Eventually, my van no longer worked as a place to sleep, since it got contaminated every time I drove into town. I resorted to sleeping outside in a hammock. The air was great, but there was wildlife around at night. Locals advised me to get a gun, for my own protection. Everyone owned a gun. I looked at some, but opted against buying one. I didn’t trust myself with it.
I got a taser instead. I knew I wouldn’t use that on myself. From March to December, I slept outside in that hammock. If a mountain lion or bear observed me sleeping, I didn’t know it. Several times, however, Awareness woke me from a deep sleep to alert me to the approach of a band of javelinas (wild boar.) I clicked my taser and they fled. My heart pounded.
On one cold, windy night, I lied down on a cot inside a new tent. Within minutes, it was obvious that the tent was contaminated and that I would have a completely sleepless night. This was not unusual. I knew the only option was to get up, take a bucket shower and try sleeping elsewhere in my back-up bedding. I boiled some water and got naked outside in the freezing wind. I became aware that I was enjoying the hot water pouring over me under the cold, starry sky. It was magnificent! Aha…it’s my thoughts that cause the suffering! And I have a choice to not think them.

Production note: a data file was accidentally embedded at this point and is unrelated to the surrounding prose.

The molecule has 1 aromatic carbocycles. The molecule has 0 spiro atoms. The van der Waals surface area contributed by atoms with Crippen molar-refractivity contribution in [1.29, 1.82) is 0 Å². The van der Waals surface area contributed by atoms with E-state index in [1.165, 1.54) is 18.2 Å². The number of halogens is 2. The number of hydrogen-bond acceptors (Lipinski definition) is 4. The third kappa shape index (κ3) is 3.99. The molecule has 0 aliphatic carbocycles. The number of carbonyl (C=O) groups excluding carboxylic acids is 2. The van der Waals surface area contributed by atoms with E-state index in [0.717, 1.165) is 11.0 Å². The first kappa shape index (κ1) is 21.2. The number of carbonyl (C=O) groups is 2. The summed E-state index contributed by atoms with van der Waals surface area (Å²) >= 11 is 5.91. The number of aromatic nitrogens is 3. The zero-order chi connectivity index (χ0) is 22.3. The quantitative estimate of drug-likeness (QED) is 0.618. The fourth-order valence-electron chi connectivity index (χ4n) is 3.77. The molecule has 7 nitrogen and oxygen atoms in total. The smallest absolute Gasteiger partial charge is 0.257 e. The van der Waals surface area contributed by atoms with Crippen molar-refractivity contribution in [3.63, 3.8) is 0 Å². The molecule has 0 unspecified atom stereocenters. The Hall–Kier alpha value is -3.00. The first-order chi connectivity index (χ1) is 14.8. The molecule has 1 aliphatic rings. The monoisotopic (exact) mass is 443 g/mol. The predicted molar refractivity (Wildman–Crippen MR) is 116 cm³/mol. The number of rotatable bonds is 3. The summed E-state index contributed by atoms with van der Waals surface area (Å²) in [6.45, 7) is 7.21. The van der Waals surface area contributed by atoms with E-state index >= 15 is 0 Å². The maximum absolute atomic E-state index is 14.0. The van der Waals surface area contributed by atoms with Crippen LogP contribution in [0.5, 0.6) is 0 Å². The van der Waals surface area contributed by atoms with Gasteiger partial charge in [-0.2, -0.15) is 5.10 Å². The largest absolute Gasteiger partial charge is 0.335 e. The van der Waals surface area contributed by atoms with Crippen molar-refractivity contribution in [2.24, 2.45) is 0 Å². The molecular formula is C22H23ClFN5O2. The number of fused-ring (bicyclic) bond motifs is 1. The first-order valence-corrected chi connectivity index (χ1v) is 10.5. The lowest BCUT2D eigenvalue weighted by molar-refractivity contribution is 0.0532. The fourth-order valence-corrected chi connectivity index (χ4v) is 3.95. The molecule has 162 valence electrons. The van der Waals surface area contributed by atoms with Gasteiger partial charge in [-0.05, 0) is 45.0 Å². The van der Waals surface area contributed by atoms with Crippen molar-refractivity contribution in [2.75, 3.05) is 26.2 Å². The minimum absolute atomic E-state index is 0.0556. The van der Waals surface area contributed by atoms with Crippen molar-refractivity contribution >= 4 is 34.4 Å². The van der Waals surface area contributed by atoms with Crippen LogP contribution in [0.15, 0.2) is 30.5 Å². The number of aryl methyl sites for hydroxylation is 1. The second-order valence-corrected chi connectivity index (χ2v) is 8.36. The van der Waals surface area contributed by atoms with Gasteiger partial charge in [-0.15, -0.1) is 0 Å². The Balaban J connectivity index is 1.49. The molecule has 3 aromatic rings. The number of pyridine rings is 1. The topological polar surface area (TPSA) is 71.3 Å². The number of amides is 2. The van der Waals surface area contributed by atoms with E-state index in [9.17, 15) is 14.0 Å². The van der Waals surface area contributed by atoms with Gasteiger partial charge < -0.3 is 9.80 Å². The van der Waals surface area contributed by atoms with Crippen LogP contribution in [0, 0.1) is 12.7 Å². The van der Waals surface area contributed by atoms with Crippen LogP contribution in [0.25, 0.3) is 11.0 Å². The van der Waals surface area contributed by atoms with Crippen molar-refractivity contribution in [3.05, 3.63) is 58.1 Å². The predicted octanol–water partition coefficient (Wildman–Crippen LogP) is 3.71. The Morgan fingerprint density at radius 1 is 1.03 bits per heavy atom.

I started to see progress in my health, but after several months, I got a new infection. I struggled to keep myself clean enough to not go downhill. I wondered why I was keeping myself alive.
It was at this point that I met Michael.
He came to camp at the hot springs. After not more than ten minutes of chit-chat, he looked at me sideways and said, “I don’t usually bring this up, but I have two questions for you; What is your knowing that can’t be spoken? and What do you want from this life experience?”
I stammered to answer these questions and don’t remember what I said. But in the days that followed, I was in some kind of crisis. I kept going to deeper and deeper layers to answer these two questions to myself, over and over again. It seemed manic.
I had released myself from the seeker’s quest years ago. I had given up hope in it. Do I really want to rip it open again on top of my current struggle? It seemed I had no choice. Michael told me where I could find him, so I went to his house.
It was located in a scungy little dilapidated village, littered with 100-year old abandoned adobe buildings. The lot across from his place was strewn with trash, dismantled vehicles and scrap metal piles. But the gate to his yard was decorated with prayer flags and a golden metal lotus flower. Pulling into his yard, I saw elegantly tiled terracotta roofs, I heard bells and I smelled flowers. I had spent years in Japan, China and Nepal and this was one of the most beautiful temples I had ever seen. Jeez, who is this dude?